When discussing challenges facing the U.S. transportation system, experts often bring up safety, congestion and emissions as top issues. All of these factors are vital to consider, but so, too, is economic opportunity. Mobility solutions that are reliable, efficient and affordable need to be created so that citizens have access to jobs and the opportunity to grow. "We see mobility as the thing that helps you achieve the next step in your life, where you want to go," said Karina Ricks, director at the Department of Mobility and Infrastructure of Pittsburgh.
3. Cities are in the driver's seat of the mobility future
Cities are in a prime position to take the leading role in regulating the mobility ecosystem to ensure that the benefits of this transformation are shared throughout communities. "We really need to pay attention to equity issues, and make sure that everybody is served by the same types of services — not just that the rich get their private cars, the poor get on mass transit," said Tim McHugh, chief technology officer at TriMet.
As the U.S. population continues to grow, shared mobility should be prioritized. Owing to simple geometry, shared transportation is the most efficient way to use limited road space. A Lyft Line with three passengers occupies less road space than three Lyfts with one passenger each or three single-occupancy vehicles. As technology improves, shared transportation will continue to be the most efficient mobility solution for cities. City regulators have the opportunity to prioritize the most space-efficient modes: those that are shared or active.
4. Shared mobility + electrification = a formula for lasting impact
In many cases, operating expenses are the primary challenge that keeps mobility providers from being able to offer more frequent service. Renewably powered electric autonomous vehicles present an opportunity to bring operating cost down dramatically and significantly raise frequency. "What is interesting is to think about the operating cost tending to zero… because autonomy, of course, takes a huge amount of the cost out. The other shift to electric mobility dramatically reduces fuel cost, and if we peek into the future of the energy system, those electric vehicles become a tremendous resource on the electricity grid because of their battery storage," said Jules Kortenhorst, CEO of RMI.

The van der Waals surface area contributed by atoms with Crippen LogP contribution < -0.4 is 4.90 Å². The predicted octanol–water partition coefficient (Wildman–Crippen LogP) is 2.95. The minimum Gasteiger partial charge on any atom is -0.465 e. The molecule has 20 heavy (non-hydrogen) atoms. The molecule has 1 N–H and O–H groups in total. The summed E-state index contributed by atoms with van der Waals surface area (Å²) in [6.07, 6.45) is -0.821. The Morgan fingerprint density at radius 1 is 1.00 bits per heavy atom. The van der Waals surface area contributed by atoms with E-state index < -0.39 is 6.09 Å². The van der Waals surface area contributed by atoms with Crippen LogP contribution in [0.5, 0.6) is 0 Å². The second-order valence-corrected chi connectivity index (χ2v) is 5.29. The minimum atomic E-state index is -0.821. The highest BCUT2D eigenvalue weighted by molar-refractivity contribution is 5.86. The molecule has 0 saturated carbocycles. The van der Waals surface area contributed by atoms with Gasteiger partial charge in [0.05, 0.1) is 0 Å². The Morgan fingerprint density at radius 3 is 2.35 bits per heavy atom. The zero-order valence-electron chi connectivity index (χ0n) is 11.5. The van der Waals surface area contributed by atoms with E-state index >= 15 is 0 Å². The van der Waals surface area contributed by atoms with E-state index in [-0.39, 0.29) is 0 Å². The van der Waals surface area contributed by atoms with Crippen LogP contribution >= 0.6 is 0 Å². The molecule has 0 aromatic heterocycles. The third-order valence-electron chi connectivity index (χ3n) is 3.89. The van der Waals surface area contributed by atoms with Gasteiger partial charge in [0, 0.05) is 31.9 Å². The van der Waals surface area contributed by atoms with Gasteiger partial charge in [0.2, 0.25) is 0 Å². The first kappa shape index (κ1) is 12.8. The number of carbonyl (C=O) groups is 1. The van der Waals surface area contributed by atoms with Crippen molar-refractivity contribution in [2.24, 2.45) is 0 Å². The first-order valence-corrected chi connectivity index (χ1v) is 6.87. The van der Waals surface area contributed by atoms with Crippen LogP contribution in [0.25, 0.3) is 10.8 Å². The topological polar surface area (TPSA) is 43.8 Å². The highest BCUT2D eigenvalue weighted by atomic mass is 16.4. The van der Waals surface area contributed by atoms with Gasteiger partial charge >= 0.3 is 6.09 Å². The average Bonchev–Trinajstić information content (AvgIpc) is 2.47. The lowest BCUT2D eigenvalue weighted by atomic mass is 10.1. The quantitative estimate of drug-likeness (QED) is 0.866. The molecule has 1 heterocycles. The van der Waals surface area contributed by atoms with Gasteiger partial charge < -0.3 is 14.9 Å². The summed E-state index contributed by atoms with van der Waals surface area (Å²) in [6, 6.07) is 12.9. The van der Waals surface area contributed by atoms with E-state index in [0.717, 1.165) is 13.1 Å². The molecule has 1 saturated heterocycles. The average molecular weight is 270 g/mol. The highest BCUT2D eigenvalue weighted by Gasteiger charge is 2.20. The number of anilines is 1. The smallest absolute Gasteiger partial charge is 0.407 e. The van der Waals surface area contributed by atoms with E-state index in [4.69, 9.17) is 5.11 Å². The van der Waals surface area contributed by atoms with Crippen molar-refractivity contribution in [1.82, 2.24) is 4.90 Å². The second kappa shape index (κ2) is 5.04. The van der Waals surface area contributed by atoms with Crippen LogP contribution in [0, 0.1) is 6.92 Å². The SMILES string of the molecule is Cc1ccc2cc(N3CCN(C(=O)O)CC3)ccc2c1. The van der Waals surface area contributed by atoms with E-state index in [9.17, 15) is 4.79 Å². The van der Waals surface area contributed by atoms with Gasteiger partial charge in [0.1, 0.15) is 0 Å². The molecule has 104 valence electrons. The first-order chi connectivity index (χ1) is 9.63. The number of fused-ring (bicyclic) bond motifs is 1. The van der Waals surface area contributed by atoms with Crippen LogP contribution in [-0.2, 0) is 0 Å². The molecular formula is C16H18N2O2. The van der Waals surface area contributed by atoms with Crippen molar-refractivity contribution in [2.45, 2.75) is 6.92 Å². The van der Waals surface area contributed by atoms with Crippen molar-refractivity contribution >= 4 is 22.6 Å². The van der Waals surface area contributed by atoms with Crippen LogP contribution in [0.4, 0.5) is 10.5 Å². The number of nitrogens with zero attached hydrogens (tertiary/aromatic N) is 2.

5. Designing cities for the future, today
As cities face mobility challenges, they are also confronting significant population growth, housing shortages and cost of living increases. City leaders have a choice to make: They can embrace land use and urban design practices that connect communities by prioritizing people over vehicles, or they can continue to build out, contributing to urban sprawl and exacerbating mobility problems. Density, not just in housing, but also in a variety of uses (retail, food, recreation), is critical to creating environments where citizens can take advantage of various viable mobility options.
Transportation leaders and advocates can develop tunnel vision, where they focus only on improving one element of a transportation system. Better bike paths, higher electric vehicle adoption or improved transit alone will not be the solution. To find solutions to difficult transportation challenges, communities need a diverse menu of connected options. Collaboration between different stakeholder groups is crucial to turn this goal into reality.
RMI will continue to work with companies such as moovel and cities including Austin to rapidly deploy shared, electric, autonomous mobility services in cities designed for it. We are eager to advance collaboration with cities, developers, and private-sector pioneers alike to change the focus of the built environment from vehicles to people. As we move quickly toward a world of new mobility, we look forward to the opportunity to cut down on emissions and co-create a clean, equitable, efficient mobility ecosystem for all. We will be sharing video from the SXSW event soon. In the meantime, you can listen to the recently released recording of the roundtable on the Streetsblog podcast available here.
This story first appeared on: